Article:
The Lunchbox is a delicacy with a lingering aftertaste, so piquantly layered that it will leave you pondering. It’s food for thought, an ambrosial blend of palatable camaraderies, epistolary romance, and a sprinkle of Saudade an intricate longing for lost love. We all know Saajan, Ila, and Sheikh, so let me introduce you to the hidden protagonist of the film Food. It’s there for your acute observance, to find.
Though visually the lunchboxes are crammed in together, the ones who consume them are ironically living emotionally distant lives, and hence, the theme of Isolation the central motif of the film. The Basket of Spices – It’s the bridge that connects Ila and Deshpande aunty, acting as a cushion to their secluded lives.
The bewildered gaze of Saajan at the foreign lunchbox the luster, the placement of hooks, and most importantly the aroma, alongside Ila’s amazement on feeling the weight of an empty lunchbox a sense of appreciation she craves for. This is the first point, where their monotonous routines dissolve and marks the forthcoming change in their lives. The regular Aloo-Gobhi (a curry mix of potatoes and cauliflower) represents their humdrum lives, an expression for boredom.
The warm pieces of fluffy bread, ie, Rotis metaphorically protect their letters from the cold anguish of their lives. The letters are always placed in the lower tiers of the metal lunchbox. This adds the element of anticipation, expectancy, and excitement, For Saajan, the lunchtime and for Ila, the evening returns by the Dabbawalllah – both of these times serve as a momentary escape from their solitary lives.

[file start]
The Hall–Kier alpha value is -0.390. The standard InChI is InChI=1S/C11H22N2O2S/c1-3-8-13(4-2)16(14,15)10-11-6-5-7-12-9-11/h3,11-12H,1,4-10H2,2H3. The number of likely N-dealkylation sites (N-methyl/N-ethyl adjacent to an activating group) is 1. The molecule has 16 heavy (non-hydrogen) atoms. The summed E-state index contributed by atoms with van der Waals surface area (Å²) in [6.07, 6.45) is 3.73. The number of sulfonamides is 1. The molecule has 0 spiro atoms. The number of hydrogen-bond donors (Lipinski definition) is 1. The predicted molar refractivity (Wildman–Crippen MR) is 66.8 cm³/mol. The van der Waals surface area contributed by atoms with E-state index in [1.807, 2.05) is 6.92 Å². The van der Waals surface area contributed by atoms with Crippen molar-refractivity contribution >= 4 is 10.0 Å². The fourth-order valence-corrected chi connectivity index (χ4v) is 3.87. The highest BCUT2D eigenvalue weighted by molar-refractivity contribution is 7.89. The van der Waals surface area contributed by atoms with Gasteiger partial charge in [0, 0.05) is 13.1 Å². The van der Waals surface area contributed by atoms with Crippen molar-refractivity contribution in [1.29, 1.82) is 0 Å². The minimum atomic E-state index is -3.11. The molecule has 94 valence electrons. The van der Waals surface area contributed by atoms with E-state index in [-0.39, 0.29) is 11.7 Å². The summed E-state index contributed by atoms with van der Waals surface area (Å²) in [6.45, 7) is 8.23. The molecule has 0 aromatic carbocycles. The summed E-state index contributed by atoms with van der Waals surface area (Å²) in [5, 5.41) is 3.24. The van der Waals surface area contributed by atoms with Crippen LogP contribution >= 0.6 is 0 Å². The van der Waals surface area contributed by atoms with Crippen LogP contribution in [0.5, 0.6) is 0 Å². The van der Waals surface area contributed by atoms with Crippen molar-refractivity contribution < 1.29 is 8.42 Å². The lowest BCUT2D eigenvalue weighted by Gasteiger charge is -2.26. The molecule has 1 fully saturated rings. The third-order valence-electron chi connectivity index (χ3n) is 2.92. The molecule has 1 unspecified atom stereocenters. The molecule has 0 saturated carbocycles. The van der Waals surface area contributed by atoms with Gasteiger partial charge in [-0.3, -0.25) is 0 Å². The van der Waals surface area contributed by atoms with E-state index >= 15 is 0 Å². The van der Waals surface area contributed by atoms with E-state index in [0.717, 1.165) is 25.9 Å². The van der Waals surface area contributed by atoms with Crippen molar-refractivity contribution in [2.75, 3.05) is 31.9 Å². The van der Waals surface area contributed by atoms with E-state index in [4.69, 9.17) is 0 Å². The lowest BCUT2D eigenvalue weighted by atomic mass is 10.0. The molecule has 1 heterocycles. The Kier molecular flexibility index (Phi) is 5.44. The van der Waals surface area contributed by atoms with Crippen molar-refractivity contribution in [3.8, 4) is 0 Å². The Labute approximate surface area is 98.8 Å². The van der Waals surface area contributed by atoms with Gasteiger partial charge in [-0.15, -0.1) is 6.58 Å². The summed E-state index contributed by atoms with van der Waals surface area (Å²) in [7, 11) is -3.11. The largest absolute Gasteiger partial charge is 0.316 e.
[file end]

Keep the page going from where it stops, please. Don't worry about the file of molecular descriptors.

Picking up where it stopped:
Ila prepares Paneer Kofta for Saajan, it’s her husband’s favorite recipe too. This denotes her growing affection towards this platonic bond – an onset of replacement and also a sense of gratitude, the one she longs for. If you closely observe, the food is garnished with a dash of coriander at times – something highly unlikely to be found in a three-tier regular metal lunchbox. This reveals Ila’s special concern and care for Saajan.
The fruits like banana and apples signify the factor of affordability: that a vast population can’t afford a sumptuous meal in the urban jungle – Bombay. Sheikh chops vegetables, while on a commute. This represents his defiance of gender roles in the patriarchal society we live in – an expression of his love for Mehrunisa.
Nothing is fortuitous in this film. It’s the director’s deception, more and more is left to be deciphered. This protagonist doesn’t speak, it whistles through pressure cookers. It doesn’t act, it has an aroma. Like I said all you need is an eye, an eye for the detail – the taste, textures, and whistles.